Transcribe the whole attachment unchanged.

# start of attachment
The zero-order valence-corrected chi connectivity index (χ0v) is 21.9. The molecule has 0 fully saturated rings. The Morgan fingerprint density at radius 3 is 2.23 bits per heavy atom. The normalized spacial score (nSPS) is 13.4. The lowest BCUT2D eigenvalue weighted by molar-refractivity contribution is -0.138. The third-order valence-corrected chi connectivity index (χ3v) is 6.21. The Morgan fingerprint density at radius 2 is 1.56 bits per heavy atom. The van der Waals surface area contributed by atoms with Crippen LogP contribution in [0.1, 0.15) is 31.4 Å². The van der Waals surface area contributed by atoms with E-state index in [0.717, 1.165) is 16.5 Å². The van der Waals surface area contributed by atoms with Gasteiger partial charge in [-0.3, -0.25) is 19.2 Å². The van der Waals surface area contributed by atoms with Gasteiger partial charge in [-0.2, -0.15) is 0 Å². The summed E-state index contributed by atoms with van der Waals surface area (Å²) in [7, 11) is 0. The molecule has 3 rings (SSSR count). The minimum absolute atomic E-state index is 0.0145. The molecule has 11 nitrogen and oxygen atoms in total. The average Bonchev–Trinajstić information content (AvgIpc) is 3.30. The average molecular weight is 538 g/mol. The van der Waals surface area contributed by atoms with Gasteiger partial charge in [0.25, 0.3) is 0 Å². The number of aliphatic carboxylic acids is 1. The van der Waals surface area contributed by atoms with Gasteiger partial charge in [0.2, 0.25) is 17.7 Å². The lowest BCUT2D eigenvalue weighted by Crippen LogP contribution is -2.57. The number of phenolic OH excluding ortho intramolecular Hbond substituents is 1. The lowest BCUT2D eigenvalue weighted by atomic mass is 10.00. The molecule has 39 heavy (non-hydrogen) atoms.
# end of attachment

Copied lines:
The zero-order valence-corrected chi connectivity index (χ0v) is 21.9. The molecule has 0 fully saturated rings. The Morgan fingerprint density at radius 3 is 2.23 bits per heavy atom. The normalized spacial score (nSPS) is 13.4. The lowest BCUT2D eigenvalue weighted by molar-refractivity contribution is -0.138. The third-order valence-corrected chi connectivity index (χ3v) is 6.21. The Morgan fingerprint density at radius 2 is 1.56 bits per heavy atom. The van der Waals surface area contributed by atoms with Crippen LogP contribution in [0.1, 0.15) is 31.4 Å². The van der Waals surface area contributed by atoms with E-state index in [0.717, 1.165) is 16.5 Å². The van der Waals surface area contributed by atoms with Gasteiger partial charge in [-0.3, -0.25) is 19.2 Å². The van der Waals surface area contributed by atoms with Gasteiger partial charge in [-0.2, -0.15) is 0 Å². The summed E-state index contributed by atoms with van der Waals surface area (Å²) in [7, 11) is 0. The molecule has 3 rings (SSSR count). The minimum absolute atomic E-state index is 0.0145. The molecule has 11 nitrogen and oxygen atoms in total. The average Bonchev–Trinajstić information content (AvgIpc) is 3.30. The average molecular weight is 538 g/mol. The van der Waals surface area contributed by atoms with Gasteiger partial charge in [0.25, 0.3) is 0 Å². The number of aliphatic carboxylic acids is 1. The van der Waals surface area contributed by atoms with Gasteiger partial charge in [0.2, 0.25) is 17.7 Å². The lowest BCUT2D eigenvalue weighted by Crippen LogP contribution is -2.57. The number of phenolic OH excluding ortho intramolecular Hbond substituents is 1. The lowest BCUT2D eigenvalue weighted by atomic mass is 10.00. The molecule has 39 heavy (non-hydrogen) atoms.